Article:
Heads up, brand teams, automation of specialty pharmacy is rapidly gaining momentum. Results will have implications for a drug’s selection, approval mechanisms and distribution. Hubs ultimately will be impacted, including their role in patient education and companies’ investments in them. Manufacturers have the opportunity to join in on the ground floor and affect the outcomes.
Drivers for change. Specialty pharmacy has come on everyone’s radar these days, for a variety of reasons. Costs are a big factor. The rise of chronic illnesses and the expensive medications needed to treat them have made specialty the fastest growingsegment of medications.
Growing digitization of health care is another driver. Specialty pharmacy processes still remain largely paper based and dependent on phone and fax. This stands in contrast to nonspecialty medications, nearly all of which are prescribed electronically. Everyone is interested in getting rid of paper and fax, including Seema Verma, who heads the Centers for Medicare and Medicaid Services. She recently challenged developers to “help us make every doctor’s office in America a fax-free zone by 2020.”
Addressing the hassle of prior authorization (PA) is yet another factor. Most specialty medications require PA, which is a pain point that creates delays to therapy and prescription abandonment. The industry has responded with automation. Electronic PA (ePA) rapidly is becoming deployed for medications covered under the patient’s pharmacy benefit, in response to state legislation and payer mandates. Now there are growing efforts for ePA of drugs covered under the patient’s medical benefit, or mPA. (Read more about mPA in the September issue of HIT Perspectives.)
If that isn’t enough, information about specialty drugs that are prescribed — and related information, such as adverse drug events — needs to be incorporated into electronic health records (EHRs). The capturing and sharing of such information via EHRs is essential for the growing trend toward outcomes-based reimbursement, as well as for various safety-related requirements.
Efforts for change. Initial efforts for specialty pharmacy computerization are being undertaken by the National Council for Prescription Drug Programs (NCPDP), which recently convened a Specialty Prescribing Workgroup whose expressed purpose is to improve the automation of specialty workflows. It is co-chaired by my colleague at Point-of-Care Partners (POCP), Pooja Babbrah. Brand team participation is sought to represent the needs of your patients and their prescribing physicians.
“The workgroup will become the focal point for industry stakeholders involved in specialty medications,” explained Ms. Babbrah. “We have already identified a number of processes — from enrollment and benefit verification to prior authorization, patient consent and outcomes reporting —that can benefit from standardization to improve speed to therapy.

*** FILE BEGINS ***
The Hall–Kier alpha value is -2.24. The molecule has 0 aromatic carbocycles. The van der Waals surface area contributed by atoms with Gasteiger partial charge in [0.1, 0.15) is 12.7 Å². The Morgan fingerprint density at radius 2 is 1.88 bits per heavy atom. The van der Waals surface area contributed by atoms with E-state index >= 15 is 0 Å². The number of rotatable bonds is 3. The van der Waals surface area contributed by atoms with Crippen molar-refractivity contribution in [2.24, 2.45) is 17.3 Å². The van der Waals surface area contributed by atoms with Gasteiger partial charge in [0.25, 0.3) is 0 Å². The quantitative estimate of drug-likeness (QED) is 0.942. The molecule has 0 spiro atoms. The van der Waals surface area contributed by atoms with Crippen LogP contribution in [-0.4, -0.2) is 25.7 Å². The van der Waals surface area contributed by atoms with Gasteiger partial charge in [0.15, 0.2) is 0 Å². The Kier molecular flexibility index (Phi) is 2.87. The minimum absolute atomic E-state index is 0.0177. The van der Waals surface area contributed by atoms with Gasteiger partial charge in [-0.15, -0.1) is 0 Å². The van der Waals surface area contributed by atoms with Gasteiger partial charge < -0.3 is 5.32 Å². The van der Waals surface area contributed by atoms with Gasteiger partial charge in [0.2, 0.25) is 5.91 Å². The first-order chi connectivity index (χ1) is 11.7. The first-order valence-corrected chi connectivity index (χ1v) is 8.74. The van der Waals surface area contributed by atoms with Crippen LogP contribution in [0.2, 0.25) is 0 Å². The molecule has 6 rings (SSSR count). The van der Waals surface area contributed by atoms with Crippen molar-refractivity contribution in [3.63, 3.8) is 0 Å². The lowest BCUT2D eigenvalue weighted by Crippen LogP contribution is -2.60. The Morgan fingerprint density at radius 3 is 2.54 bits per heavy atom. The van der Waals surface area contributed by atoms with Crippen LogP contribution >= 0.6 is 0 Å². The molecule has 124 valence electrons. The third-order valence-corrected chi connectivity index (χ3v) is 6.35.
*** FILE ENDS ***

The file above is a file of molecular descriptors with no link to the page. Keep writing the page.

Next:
“We need to have pharmaceutical manufacturers involved. It is critically important to understand their requirements and points of view,” she added.
The workgroup is kicking off with two focused efforts. The first is computerizing patient enrollment for a new therapy. This will allow the physician to send required information electronically to a pharmacy. Currently, NCPDP SCRIPT — the main standard used for electronic prescribing (ePrescribing) — is insufficient for the needs of specialty pharmacy. Additional detailed information along with the prescription will assist with automation. Brand team input is needed to help the workgroup understand what information is needed for specific specialty medications.
The second effort focuses on benefit identification, which is spearheaded by a task group. This group will evaluate how to begin the process of automating determination of whether a drug is covered under a patient’s medical or pharmacy benefit or both. This varies by payer, so having this information will help the prescriber know where to go for approval as well as improve speed to therapy.
These efforts will affect both parts of specialty pharmacy: the drugs themselves and distribution. Brand teams will have to figure out how their brands will be impacted by electronic approvals and extensive PA. How will brand investment in hubs be affected, since some traditional patient education and support will become electronic? How will distribution change?
These are some of the reasons why manufacturer representation is needed in the workgroup and in specific task group calls in which important issues are explored. It’s an opportunity to make your voice heard. In fact, an outreach task group will be added, which would benefit from manufacturer participation to strengthen business cases. I’d be happy to put you in touch. In the meantime, POCP is monitoring these developments. Let me keep you in the loop. You can reach me at email@example.com.
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